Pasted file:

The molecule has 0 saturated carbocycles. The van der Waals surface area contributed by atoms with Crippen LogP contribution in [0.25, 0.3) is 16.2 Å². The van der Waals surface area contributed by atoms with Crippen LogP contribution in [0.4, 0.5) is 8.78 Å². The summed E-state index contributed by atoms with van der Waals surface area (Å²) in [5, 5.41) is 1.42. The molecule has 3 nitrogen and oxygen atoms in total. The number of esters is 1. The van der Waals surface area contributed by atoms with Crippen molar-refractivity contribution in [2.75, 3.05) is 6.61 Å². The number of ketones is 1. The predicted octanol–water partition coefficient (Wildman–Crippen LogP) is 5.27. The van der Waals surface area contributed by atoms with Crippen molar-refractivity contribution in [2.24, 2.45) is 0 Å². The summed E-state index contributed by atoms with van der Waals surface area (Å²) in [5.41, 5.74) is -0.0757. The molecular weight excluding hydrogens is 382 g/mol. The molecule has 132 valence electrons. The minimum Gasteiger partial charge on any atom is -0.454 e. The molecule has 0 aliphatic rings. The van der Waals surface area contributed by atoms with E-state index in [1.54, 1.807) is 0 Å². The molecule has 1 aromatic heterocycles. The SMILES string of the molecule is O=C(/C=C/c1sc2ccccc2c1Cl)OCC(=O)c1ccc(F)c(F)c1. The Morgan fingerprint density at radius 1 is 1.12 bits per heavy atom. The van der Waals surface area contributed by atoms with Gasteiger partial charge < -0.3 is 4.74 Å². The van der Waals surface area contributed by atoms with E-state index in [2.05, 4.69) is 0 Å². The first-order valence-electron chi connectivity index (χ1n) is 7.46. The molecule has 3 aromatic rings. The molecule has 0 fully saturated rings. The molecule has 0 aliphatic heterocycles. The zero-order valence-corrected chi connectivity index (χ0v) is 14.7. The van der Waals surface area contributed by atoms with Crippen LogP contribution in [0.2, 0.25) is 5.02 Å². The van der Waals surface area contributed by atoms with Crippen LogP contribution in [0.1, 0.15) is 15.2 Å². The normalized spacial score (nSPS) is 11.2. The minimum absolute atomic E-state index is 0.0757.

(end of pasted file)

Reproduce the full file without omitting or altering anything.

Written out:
The molecule has 0 saturated carbocycles. The van der Waals surface area contributed by atoms with Crippen LogP contribution in [0.25, 0.3) is 16.2 Å². The van der Waals surface area contributed by atoms with Crippen LogP contribution in [0.4, 0.5) is 8.78 Å². The summed E-state index contributed by atoms with van der Waals surface area (Å²) in [5, 5.41) is 1.42. The molecule has 3 nitrogen and oxygen atoms in total. The number of esters is 1. The van der Waals surface area contributed by atoms with Crippen molar-refractivity contribution in [2.75, 3.05) is 6.61 Å². The number of ketones is 1. The predicted octanol–water partition coefficient (Wildman–Crippen LogP) is 5.27. The van der Waals surface area contributed by atoms with Crippen molar-refractivity contribution in [2.24, 2.45) is 0 Å². The summed E-state index contributed by atoms with van der Waals surface area (Å²) in [5.41, 5.74) is -0.0757. The molecular weight excluding hydrogens is 382 g/mol. The molecule has 132 valence electrons. The minimum Gasteiger partial charge on any atom is -0.454 e. The molecule has 0 aliphatic rings. The van der Waals surface area contributed by atoms with E-state index in [1.54, 1.807) is 0 Å². The molecule has 1 aromatic heterocycles. The SMILES string of the molecule is O=C(/C=C/c1sc2ccccc2c1Cl)OCC(=O)c1ccc(F)c(F)c1. The Morgan fingerprint density at radius 1 is 1.12 bits per heavy atom. The van der Waals surface area contributed by atoms with Gasteiger partial charge < -0.3 is 4.74 Å². The van der Waals surface area contributed by atoms with E-state index in [2.05, 4.69) is 0 Å². The first-order valence-electron chi connectivity index (χ1n) is 7.46. The molecule has 3 aromatic rings. The molecule has 0 fully saturated rings. The molecule has 0 aliphatic heterocycles. The zero-order valence-corrected chi connectivity index (χ0v) is 14.7. The van der Waals surface area contributed by atoms with Crippen LogP contribution in [0.2, 0.25) is 5.02 Å². The van der Waals surface area contributed by atoms with Crippen LogP contribution in [0.1, 0.15) is 15.2 Å². The normalized spacial score (nSPS) is 11.2. The minimum absolute atomic E-state index is 0.0757.